TITLE: Hateful love. 6 feb 2015
By Trace Pezzali
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Redolent on the couch, the young adult flicked through the Foxtel channels, until the flickering lights and ready empty images put him in a trance; his mind as numb as a zombie dumbing down.
Or was this a siren’s song and he smashed against the couch, spent? The heaviness in his limbs hard to motivate. With this declining drive to rouse, the bewitching fluorescent siren had surely won another victim.
Ben glanced down at the crisps spilling out of their bag, the empty chocolate and lolly wrappers, the crumb-tacky fork and cream-smeared plate… Ben whinged a plaintive cry: “Muuum, I’m hungry!”
There was no reply. Exasperated, he got up to help himself.
Outside the master bedroom he heard low voices and halted to eavesdrop.
“No more. He’s on his own,” Ben’s father decided.
“Please, Jack, give him another chance,” his mother pleaded.
“Locks on the pantry, no allowance. He gets a roof over his head, the bare minimum for meals, and that’s all. And you, Cassie, will not give in. It’s for his good. The boy must get a job.”
A dreadful wave suffused Ben with fear and self-pity, these emotions riding a slipstream into his habitual hatred of Jack. How dare his father do this to him? He was their responsibility.
Ben knew with sickening certainty that his world was about to change.
The front door slammed so loudly that Cassie jumped, cutting her finger with the knife. When Ben stormed into the kitchen, she was sucking on the profuse bleed. Without a greeting he launched into his news.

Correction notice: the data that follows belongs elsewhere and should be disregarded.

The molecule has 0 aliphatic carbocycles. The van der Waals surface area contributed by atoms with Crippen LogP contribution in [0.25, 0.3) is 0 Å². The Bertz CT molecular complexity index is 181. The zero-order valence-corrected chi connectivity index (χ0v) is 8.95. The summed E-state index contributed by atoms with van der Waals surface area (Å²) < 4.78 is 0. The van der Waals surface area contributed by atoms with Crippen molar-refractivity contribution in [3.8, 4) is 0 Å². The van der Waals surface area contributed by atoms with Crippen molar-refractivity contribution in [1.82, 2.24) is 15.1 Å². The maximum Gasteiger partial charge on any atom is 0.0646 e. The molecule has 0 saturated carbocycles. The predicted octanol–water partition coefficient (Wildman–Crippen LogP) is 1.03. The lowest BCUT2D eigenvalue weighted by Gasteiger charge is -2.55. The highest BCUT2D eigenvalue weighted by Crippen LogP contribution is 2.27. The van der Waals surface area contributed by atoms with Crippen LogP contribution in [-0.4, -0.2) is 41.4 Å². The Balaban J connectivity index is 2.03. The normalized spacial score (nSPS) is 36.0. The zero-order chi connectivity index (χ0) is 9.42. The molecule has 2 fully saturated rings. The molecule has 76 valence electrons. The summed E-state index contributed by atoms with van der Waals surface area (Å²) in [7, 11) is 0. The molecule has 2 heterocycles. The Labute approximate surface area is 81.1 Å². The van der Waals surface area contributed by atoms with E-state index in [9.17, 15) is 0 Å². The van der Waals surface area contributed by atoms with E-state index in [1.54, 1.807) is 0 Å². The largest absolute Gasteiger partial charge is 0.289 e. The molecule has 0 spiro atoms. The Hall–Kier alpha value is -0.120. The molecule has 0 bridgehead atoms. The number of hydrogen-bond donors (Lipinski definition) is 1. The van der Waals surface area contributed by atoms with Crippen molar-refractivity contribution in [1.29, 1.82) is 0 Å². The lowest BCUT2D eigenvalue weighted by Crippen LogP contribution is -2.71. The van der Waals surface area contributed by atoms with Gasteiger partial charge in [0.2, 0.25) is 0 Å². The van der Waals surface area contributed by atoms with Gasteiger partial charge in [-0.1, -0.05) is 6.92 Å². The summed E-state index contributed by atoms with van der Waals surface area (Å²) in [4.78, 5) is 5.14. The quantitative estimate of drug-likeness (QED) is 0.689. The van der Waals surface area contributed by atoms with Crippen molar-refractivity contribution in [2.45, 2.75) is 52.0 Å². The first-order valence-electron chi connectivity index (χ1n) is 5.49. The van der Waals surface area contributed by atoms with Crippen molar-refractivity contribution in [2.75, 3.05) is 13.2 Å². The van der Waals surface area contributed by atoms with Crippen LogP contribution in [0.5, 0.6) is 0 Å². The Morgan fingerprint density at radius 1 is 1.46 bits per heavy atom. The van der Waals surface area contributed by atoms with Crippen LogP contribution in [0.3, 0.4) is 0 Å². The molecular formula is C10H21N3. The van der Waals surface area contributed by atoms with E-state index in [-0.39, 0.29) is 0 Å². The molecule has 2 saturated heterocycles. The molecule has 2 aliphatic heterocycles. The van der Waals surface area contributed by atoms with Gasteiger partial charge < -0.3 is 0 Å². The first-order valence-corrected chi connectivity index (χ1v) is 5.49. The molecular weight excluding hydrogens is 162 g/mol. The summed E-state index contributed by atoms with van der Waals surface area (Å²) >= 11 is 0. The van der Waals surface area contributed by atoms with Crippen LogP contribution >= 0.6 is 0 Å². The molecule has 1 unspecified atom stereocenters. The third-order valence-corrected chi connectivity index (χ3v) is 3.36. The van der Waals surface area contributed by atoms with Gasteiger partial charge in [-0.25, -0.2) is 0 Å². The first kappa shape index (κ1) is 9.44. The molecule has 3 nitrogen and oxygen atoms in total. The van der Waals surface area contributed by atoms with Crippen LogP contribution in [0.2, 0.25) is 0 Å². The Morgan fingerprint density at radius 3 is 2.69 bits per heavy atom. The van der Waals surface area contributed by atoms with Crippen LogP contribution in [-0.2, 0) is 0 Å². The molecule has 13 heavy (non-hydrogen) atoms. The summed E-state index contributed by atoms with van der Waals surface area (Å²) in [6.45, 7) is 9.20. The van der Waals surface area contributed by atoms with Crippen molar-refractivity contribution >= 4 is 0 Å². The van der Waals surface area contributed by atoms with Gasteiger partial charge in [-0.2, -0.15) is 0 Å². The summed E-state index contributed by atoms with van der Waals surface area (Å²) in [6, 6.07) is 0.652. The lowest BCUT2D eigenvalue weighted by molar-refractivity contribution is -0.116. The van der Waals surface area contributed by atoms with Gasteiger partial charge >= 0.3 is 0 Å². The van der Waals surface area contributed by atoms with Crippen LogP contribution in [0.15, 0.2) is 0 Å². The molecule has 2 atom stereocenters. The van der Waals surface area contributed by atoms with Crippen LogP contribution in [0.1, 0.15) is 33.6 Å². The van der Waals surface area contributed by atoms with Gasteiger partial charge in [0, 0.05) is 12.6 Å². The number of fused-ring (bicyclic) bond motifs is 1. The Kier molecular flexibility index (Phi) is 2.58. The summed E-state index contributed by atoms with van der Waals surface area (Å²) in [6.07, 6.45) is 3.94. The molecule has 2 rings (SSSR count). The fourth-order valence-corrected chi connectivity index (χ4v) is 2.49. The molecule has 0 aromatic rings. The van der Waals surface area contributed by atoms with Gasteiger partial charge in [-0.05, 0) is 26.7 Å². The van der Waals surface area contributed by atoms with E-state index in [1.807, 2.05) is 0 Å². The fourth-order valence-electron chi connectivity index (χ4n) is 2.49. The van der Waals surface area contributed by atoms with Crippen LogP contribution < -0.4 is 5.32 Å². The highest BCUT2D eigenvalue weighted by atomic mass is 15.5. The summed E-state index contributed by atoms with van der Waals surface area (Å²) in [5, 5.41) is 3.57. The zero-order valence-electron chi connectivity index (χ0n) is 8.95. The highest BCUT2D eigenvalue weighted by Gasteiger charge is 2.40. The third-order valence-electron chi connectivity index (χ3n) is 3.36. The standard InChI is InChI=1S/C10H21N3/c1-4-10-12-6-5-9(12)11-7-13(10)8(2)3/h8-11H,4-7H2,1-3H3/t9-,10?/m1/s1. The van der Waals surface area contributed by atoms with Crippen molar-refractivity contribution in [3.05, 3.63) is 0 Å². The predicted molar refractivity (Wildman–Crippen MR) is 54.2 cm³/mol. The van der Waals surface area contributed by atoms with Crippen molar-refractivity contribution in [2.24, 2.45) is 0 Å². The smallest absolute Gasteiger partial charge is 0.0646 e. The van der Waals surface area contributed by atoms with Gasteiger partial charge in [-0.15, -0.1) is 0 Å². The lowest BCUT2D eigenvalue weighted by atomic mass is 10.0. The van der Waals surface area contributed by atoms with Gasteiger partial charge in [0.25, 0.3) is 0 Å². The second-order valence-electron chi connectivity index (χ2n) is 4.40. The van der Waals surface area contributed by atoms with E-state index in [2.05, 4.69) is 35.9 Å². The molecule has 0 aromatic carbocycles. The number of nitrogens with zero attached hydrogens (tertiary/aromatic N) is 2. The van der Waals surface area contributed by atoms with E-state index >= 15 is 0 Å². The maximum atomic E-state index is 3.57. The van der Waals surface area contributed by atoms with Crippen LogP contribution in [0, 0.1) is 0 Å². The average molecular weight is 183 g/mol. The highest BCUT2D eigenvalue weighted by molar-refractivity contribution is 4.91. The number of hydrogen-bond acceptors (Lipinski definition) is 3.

“Well, I’ve told him where to stick his job. Bad customer service – ptah! Always at me: You’re not fast enough, your attitude stinks. Well, I had enough of it, mum...” He leaned towards her over the counter. “You’d be proud of me. I stood up for myself.”
Cassie’s mouth gaped. “Proud of you?”
“Yeh,” Ben replied sullenly. Switching tone he wheedled, “Hey mum. I’m hungry. Give me something.”
“Not. Until. Dinner. Ben.” Cassie bit out her words in small angry measure.
“Awww mum, I’ve been trying!” Ben’s face reddened in fury. “This isn’t fair. I’m STARVING.”
“Good.” Jack spoke coldly from the doorway. “Yet another job, hey son? You’re a disgrace. Get out of my sight.”
Ben’s eyes shot daggers as he left. A minute later, loud punk metal screamed from his room. Jack shot after his son. Cassie’s nerves, always strung taut, stretched pain across the back of her neck. There were raised voices, then silence as the music was switched off. When Jack returned to the kitchen he was shaking, intent on taking his fury out on Cassie. A verbal tirade assaulted her, until, unable to breathe under its violence, she fled, bawling, to seek respite in the garden.
On the counter, the carrots marinated in spilt blood.
When she finally calmed down, Cassie knew she couldn’t be annoyed at Jack. His venting was justified. Cassie knew she’d spoilt Ben and these were the results: A lazy self-absorbed immature fool wasted of his talents. She sank to the floor in grief and wished that she could repair previous mistakes. But of course, she couldn’t. Dear God, how in my love I hated Ben into this!
It was terrifying how much a father could despise a son. If Jack were given to violence, his fists would have pulped Ben into a broken mess of blows. In despair, Jack looked down at his hands. These fists had taught his son how to hold a baseball, back when Ben had been beautiful and innocent.
At his wits’ end, Jack didn’t know what to do other than to push on with this ruthless discipline. He hadn’t shared in this responsibility when Ben was a lad. Jack had martyred his spare time with loads of work. It was noble, so he’d inwardly bragged, supporting his family, giving them all of this. Giving HIMSELF all of this.
In Ben’s bedroom, the way his son had looked at him… it had socked out the air in Jack’s lungs. That naked glaring hatred so perfectly reflected his own deadly gaze. But worse – as if there could be anything worse – this hatred targeted at HIM, had made Jack realise just how vile a man he was… how… despicable. He had become the sum of his hatred. What he’d named as love in himself, was conditional, hard in its rules and expectations.
Oh poor Ben, what have I done to you?
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